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Updated on
March 16, 2024

Adjustable Rate Mortgage

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Commonly known as an ARM, is a type of mortgage that has an interest rate that adjusts periodically based on changes in a financial index. The interest rate may go up or down, affecting the borrower's monthly mortgage payments. ARMs are typically offered with a fixed rate for an initial period, after which the rate adjusts regularly.

What is an ARM?

An ARM is a mortgage that has an interest rate that can change over time. The interest rate is typically fixed for a set period, such as five or seven years, and then adjusts periodically based on a predetermined index, such as the prime rate or the London Interbank Offered Rate (LIBOR). The adjustment can result in a higher or lower interest rate, which can affect the monthly mortgage payments.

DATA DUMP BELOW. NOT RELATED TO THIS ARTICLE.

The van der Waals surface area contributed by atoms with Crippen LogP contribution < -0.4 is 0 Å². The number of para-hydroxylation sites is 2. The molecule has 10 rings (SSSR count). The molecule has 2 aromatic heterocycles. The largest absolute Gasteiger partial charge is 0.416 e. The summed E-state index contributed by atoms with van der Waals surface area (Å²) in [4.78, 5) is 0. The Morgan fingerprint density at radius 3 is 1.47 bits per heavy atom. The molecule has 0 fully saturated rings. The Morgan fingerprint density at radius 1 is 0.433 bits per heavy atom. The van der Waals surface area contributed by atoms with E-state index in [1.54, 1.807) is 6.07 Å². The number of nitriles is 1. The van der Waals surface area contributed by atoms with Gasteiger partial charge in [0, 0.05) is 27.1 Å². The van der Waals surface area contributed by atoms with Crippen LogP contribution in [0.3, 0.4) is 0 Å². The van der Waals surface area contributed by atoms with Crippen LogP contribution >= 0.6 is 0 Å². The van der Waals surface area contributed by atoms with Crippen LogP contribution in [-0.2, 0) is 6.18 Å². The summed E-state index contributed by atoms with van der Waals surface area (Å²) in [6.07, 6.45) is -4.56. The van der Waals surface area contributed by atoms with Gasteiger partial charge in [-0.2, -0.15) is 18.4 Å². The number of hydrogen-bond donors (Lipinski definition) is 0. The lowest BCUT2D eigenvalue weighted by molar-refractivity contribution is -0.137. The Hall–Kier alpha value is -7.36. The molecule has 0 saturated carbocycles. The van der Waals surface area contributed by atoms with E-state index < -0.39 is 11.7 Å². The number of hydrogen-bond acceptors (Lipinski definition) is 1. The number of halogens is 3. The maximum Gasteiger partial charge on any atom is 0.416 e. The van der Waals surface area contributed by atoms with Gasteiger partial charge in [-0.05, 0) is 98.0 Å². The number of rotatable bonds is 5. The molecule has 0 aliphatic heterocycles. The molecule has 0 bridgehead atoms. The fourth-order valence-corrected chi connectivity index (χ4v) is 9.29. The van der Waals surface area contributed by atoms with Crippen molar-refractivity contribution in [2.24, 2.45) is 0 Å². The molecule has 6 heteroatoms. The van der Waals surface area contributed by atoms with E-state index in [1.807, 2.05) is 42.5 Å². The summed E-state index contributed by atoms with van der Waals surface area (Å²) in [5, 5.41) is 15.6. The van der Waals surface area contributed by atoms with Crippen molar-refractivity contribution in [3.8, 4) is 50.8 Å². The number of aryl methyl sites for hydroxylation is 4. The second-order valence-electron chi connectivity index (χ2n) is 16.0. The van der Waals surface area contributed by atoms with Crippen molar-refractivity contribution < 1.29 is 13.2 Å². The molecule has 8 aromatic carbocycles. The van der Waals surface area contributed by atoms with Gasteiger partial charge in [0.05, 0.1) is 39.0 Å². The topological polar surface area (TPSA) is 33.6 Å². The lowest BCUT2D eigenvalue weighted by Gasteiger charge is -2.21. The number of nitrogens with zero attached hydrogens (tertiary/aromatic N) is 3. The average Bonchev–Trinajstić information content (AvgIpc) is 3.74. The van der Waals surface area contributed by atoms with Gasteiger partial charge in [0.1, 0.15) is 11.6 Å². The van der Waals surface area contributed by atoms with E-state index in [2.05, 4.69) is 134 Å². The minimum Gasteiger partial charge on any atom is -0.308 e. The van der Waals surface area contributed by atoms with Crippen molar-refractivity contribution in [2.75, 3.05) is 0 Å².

How does an ARM work?

An ARM has several key features that distinguish it from a traditional fixed-rate mortgage:

Advantages of ARMs for real estate investors

ARMS can offer several advantages to real estate investors, including:

Disadvantages of ARMs for real estate investors

ARMS can also have some disadvantages for real estate investors, including:

An adjustable-rate mortgage is a type of mortgage in which the interest rate can change over time.

ARMs can offer lower initial payments and greater flexibility for real estate investors but also come with uncertainties and risks. Investors should carefully consider the pros and cons of an ARM and evaluate their financial situation before deciding whether this type of mortgage is right for them.

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